Unfortunately, Lick lost interest in the project almost immediately. Due to the interdisciplinary quality of the city’s academic community, he’d also become increasingly invested in cybernetics and computing. He followed the ideas of Norbert Wiener with great interest, particularly those set forth in his then-classic “Cybernetics; or, Control and Communication in the Animal and the Machine.” But Lick had begun to accumulate disciples of his own, and had started to take Wiener’s theories in stranger, more ambitious directions. Among other things, he’d begun to formulate the concepts that would later lead to the development of the ARPANET, the Internet's most direct precursor. He’d moved on to writing papers on higher-wattage concepts like the “Intergalactic Computer Network” (1963) and the “Computer as a Communication Device” (1968). Neither the Audiac nor Gardner appear even as footnotes in Waldrop’s biography of the scientist.

So it was Gardner who was left holding the bag when the excitement around audio-anesthesia began to wane. The initially promising results just weren’t replicable, it appeared. A 1969 peer-reviewed paper, “Audio Analgesia Revisited,” noted that the process had become the “subject of much controversy” and had produced only “unpredictable results.” The article’s author, Richard L. Weisbrod, argued that the procedure may only have worked because of “cross-sensory masking, the direct suppression of pain by intense stimulation of another sensory mode” (not unlike using an ice-cold press to divert a patient’s attention from a bruised ankle.) The process, that is, worked largely through distraction.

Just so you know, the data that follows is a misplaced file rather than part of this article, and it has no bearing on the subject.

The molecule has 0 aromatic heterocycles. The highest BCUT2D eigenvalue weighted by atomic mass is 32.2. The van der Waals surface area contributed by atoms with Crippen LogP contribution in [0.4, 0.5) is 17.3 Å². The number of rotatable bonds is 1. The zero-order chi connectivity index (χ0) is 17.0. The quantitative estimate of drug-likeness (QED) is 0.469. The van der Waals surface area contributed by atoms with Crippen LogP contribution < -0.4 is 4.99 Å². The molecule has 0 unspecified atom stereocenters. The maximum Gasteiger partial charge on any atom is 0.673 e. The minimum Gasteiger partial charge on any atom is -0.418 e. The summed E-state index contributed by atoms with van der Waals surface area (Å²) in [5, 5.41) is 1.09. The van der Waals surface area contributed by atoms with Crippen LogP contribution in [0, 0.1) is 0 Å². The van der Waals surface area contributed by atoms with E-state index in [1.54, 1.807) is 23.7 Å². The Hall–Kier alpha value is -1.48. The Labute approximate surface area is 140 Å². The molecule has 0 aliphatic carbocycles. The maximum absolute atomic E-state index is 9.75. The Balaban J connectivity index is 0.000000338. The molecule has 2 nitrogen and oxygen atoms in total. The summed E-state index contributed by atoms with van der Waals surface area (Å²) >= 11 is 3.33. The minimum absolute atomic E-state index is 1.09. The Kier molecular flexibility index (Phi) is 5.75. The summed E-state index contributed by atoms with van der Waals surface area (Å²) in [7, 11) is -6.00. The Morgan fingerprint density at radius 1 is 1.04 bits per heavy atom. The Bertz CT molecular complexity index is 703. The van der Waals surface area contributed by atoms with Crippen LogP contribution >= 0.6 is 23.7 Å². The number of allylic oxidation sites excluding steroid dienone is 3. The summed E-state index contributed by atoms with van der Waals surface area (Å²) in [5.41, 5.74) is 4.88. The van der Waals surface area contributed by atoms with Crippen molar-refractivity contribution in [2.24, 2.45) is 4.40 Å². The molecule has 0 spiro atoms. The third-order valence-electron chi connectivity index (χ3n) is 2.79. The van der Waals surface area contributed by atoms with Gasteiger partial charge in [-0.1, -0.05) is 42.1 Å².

Weisbrod finished his evisceration by referencing a magazine article titled “Going Deaf from Rock ’n’ Roll.” Why, he asked, do young people immerse themselves in noise that is so uncomfortable to older generations? He quoted a Florida teenager from the story: “The sounds embalm you,” the boy said. “They numb you . . .”


One of our most compelling definitions of pain comes from a 1953 Scientific American article by W. K. Livingston: “Pain has been considered to be a product of consciousness in which the basic element is awareness.” If anything, Licklider’s involvement in the invention of audio-anesthesia at the very moment he was developing his notion of the “Intergalactic Computer Network,” shows he understood more about man-computer symbiosis than he’s ever been fully credited for. Headphones are painkillers—annihilators of the problem of awareness—and they always have been.